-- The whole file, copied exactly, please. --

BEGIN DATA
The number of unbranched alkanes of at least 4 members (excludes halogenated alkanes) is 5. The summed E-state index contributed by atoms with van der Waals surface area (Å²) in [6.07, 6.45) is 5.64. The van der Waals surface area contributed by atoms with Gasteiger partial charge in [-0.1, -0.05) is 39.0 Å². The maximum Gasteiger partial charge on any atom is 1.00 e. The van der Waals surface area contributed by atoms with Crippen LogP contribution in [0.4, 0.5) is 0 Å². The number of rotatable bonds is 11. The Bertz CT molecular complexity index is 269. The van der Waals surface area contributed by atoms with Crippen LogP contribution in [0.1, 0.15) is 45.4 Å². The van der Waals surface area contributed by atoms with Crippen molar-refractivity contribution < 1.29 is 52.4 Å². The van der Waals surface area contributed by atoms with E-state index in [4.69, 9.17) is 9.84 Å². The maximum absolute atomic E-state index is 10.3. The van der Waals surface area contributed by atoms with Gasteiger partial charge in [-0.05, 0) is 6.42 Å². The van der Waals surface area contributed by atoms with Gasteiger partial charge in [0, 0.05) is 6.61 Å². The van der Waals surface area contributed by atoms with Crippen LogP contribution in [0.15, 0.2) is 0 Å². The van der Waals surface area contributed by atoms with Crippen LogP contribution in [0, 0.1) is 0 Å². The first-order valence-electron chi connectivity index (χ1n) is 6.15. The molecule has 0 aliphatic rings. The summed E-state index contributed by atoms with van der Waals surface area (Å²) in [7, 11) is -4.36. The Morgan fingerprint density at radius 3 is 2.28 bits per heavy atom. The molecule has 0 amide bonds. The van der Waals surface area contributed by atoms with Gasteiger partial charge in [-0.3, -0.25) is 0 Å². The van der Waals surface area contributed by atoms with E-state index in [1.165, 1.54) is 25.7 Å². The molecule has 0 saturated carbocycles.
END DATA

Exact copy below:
The number of unbranched alkanes of at least 4 members (excludes halogenated alkanes) is 5. The summed E-state index contributed by atoms with van der Waals surface area (Å²) in [6.07, 6.45) is 5.64. The van der Waals surface area contributed by atoms with Gasteiger partial charge in [-0.1, -0.05) is 39.0 Å². The maximum Gasteiger partial charge on any atom is 1.00 e. The van der Waals surface area contributed by atoms with Crippen LogP contribution in [0.4, 0.5) is 0 Å². The number of rotatable bonds is 11. The Bertz CT molecular complexity index is 269. The van der Waals surface area contributed by atoms with Crippen LogP contribution in [0.1, 0.15) is 45.4 Å². The van der Waals surface area contributed by atoms with Crippen molar-refractivity contribution < 1.29 is 52.4 Å². The van der Waals surface area contributed by atoms with E-state index in [4.69, 9.17) is 9.84 Å². The maximum absolute atomic E-state index is 10.3. The van der Waals surface area contributed by atoms with Gasteiger partial charge in [-0.05, 0) is 6.42 Å². The van der Waals surface area contributed by atoms with Gasteiger partial charge in [0, 0.05) is 6.61 Å². The van der Waals surface area contributed by atoms with Crippen LogP contribution in [0.15, 0.2) is 0 Å². The van der Waals surface area contributed by atoms with Crippen LogP contribution in [0, 0.1) is 0 Å². The first-order valence-electron chi connectivity index (χ1n) is 6.15. The molecule has 0 aliphatic rings. The summed E-state index contributed by atoms with van der Waals surface area (Å²) in [7, 11) is -4.36. The Morgan fingerprint density at radius 3 is 2.28 bits per heavy atom. The molecule has 0 amide bonds. The van der Waals surface area contributed by atoms with Gasteiger partial charge in [-0.3, -0.25) is 0 Å². The van der Waals surface area contributed by atoms with E-state index in [1.165, 1.54) is 25.7 Å². The molecule has 0 saturated carbocycles.